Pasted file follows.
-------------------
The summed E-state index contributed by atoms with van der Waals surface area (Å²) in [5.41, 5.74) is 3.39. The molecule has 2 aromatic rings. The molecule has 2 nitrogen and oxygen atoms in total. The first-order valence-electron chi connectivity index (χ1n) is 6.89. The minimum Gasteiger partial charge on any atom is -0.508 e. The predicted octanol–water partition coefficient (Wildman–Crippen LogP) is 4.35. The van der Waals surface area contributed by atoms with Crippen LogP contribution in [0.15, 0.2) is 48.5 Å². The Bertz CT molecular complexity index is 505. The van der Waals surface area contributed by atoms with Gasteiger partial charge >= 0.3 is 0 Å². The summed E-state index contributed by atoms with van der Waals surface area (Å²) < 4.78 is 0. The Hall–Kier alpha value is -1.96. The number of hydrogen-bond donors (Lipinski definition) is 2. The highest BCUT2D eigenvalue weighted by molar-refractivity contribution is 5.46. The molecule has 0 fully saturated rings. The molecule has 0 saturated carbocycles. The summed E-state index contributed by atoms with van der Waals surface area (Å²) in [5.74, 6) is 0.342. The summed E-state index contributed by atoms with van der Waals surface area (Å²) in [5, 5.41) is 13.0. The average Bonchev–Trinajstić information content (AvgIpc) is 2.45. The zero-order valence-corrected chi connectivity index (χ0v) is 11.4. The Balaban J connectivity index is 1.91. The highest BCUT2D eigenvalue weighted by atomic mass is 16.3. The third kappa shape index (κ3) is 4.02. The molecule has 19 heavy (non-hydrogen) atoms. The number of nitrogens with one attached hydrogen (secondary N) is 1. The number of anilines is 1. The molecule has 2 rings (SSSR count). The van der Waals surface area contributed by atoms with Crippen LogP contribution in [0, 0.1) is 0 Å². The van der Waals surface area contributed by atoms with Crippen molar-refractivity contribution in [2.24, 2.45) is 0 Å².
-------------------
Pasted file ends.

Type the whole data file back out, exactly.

The summed E-state index contributed by atoms with van der Waals surface area (Å²) in [5.41, 5.74) is 3.39. The molecule has 2 aromatic rings. The molecule has 2 nitrogen and oxygen atoms in total. The first-order valence-electron chi connectivity index (χ1n) is 6.89. The minimum Gasteiger partial charge on any atom is -0.508 e. The predicted octanol–water partition coefficient (Wildman–Crippen LogP) is 4.35. The van der Waals surface area contributed by atoms with Crippen LogP contribution in [0.15, 0.2) is 48.5 Å². The Bertz CT molecular complexity index is 505. The van der Waals surface area contributed by atoms with Gasteiger partial charge >= 0.3 is 0 Å². The summed E-state index contributed by atoms with van der Waals surface area (Å²) < 4.78 is 0. The Hall–Kier alpha value is -1.96. The number of hydrogen-bond donors (Lipinski definition) is 2. The highest BCUT2D eigenvalue weighted by molar-refractivity contribution is 5.46. The molecule has 0 fully saturated rings. The molecule has 0 saturated carbocycles. The summed E-state index contributed by atoms with van der Waals surface area (Å²) in [5.74, 6) is 0.342. The summed E-state index contributed by atoms with van der Waals surface area (Å²) in [5, 5.41) is 13.0. The average Bonchev–Trinajstić information content (AvgIpc) is 2.45. The zero-order valence-corrected chi connectivity index (χ0v) is 11.4. The Balaban J connectivity index is 1.91. The highest BCUT2D eigenvalue weighted by atomic mass is 16.3. The third kappa shape index (κ3) is 4.02. The molecule has 19 heavy (non-hydrogen) atoms. The number of nitrogens with one attached hydrogen (secondary N) is 1. The number of anilines is 1. The molecule has 2 rings (SSSR count). The van der Waals surface area contributed by atoms with Crippen LogP contribution in [0, 0.1) is 0 Å². The van der Waals surface area contributed by atoms with Crippen molar-refractivity contribution in [2.24, 2.45) is 0 Å².